OpenBCI Board looks to bring brainwave-monitoring out of research labs and into the homes of everyday users. Electroencephalography (EEG) has long been the domain of well-funded scientists working in shiny laboratories, many of whom who have made plenty of important discoveries with it. The possibilities, though, greatly expand when regular users have access to the technology. And very soon they will.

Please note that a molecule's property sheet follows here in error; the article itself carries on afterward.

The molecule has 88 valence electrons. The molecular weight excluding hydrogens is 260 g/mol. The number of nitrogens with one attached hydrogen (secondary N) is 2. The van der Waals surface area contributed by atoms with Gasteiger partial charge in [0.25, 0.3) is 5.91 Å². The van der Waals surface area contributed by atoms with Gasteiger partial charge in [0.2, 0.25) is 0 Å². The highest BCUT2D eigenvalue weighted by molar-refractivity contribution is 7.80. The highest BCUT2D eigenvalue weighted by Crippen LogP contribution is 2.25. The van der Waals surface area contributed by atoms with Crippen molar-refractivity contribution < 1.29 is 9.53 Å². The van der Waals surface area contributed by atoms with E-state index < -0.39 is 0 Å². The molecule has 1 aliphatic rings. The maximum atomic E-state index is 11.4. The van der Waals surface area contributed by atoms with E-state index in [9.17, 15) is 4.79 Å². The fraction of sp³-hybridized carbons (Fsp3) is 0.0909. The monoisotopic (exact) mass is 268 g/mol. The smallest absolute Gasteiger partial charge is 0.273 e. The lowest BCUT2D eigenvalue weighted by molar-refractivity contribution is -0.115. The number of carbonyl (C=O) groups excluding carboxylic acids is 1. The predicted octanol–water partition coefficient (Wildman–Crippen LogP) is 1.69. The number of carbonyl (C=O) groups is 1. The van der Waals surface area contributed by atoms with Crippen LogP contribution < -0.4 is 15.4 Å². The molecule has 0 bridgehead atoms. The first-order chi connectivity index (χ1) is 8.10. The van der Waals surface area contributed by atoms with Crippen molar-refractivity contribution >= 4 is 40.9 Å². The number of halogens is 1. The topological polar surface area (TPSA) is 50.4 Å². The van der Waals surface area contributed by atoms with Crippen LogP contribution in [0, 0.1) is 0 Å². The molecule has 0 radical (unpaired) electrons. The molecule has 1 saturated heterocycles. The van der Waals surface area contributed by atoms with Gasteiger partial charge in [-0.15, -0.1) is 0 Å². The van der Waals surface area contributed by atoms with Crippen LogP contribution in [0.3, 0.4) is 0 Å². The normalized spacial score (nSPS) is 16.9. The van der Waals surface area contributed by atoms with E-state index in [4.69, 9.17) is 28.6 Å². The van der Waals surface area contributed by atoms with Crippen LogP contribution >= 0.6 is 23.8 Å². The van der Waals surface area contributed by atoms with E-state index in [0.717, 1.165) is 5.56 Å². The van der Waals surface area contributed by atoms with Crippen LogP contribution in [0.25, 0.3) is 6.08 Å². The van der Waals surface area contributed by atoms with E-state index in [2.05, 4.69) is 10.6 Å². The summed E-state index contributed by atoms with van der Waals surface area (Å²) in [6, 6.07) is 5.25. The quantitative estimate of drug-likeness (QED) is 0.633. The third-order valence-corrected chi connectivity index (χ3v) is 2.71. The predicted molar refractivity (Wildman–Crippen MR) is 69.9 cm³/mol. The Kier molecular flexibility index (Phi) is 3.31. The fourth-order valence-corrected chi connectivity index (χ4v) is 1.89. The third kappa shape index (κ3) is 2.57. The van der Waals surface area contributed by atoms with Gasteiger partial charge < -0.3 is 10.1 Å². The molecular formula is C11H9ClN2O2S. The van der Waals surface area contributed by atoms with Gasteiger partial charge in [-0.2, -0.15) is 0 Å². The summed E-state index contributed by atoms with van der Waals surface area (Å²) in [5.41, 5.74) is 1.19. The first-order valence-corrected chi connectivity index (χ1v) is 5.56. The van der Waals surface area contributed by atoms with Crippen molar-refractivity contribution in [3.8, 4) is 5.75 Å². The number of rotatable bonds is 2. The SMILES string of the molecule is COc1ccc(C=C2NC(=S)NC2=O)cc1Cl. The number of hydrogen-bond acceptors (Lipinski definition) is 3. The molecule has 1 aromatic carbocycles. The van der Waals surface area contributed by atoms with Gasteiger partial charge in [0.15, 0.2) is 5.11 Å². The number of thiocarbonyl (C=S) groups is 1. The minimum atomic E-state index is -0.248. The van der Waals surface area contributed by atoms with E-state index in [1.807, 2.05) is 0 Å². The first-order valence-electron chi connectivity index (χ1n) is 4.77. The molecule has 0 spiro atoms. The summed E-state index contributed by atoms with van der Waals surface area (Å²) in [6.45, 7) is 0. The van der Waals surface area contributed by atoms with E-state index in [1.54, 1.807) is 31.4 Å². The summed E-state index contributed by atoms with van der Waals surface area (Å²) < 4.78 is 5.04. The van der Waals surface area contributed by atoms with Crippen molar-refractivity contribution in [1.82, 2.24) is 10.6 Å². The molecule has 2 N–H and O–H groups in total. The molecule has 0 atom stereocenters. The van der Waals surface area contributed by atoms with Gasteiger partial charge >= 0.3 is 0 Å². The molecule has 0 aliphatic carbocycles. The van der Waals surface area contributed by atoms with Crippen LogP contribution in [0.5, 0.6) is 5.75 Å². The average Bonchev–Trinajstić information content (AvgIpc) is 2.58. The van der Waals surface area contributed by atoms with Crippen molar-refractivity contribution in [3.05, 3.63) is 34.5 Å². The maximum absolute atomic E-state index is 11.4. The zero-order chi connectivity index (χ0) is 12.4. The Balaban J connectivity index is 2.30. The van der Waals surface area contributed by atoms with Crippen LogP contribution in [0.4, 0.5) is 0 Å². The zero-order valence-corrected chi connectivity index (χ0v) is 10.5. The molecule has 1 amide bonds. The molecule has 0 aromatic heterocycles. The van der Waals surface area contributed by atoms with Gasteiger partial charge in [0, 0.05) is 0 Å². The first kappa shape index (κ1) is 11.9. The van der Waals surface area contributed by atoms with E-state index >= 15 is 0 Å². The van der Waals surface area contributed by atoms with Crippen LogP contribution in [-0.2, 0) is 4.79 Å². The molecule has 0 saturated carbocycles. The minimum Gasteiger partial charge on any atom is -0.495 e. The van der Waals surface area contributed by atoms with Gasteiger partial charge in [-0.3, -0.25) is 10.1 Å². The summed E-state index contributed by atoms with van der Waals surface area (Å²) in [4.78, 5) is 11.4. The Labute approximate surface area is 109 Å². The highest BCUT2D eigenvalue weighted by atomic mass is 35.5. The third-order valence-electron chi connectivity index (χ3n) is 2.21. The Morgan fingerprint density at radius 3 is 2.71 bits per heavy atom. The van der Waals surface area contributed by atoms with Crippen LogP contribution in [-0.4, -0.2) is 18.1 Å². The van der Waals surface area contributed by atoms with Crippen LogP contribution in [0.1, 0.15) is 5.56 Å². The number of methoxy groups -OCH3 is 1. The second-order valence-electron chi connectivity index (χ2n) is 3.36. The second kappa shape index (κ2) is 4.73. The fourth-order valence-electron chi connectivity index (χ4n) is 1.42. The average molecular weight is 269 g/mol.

OpenBCI is open-source and low-cost, meaning everyday users can afford it and program it to their preferences. By wiring the board to OpenBCI’s 3D headset and connecting it to a computer, users will be able to monitor their own brainwaves. Even if you’re not trained in science, you could still test the effect of music on listeners or see how exercise influences brain function. OpenBCI raised more than 200 percent of its $100,000 goal on Kickstarter, so the world now appears set to learn a whole lot more about that gray matter in between the ears.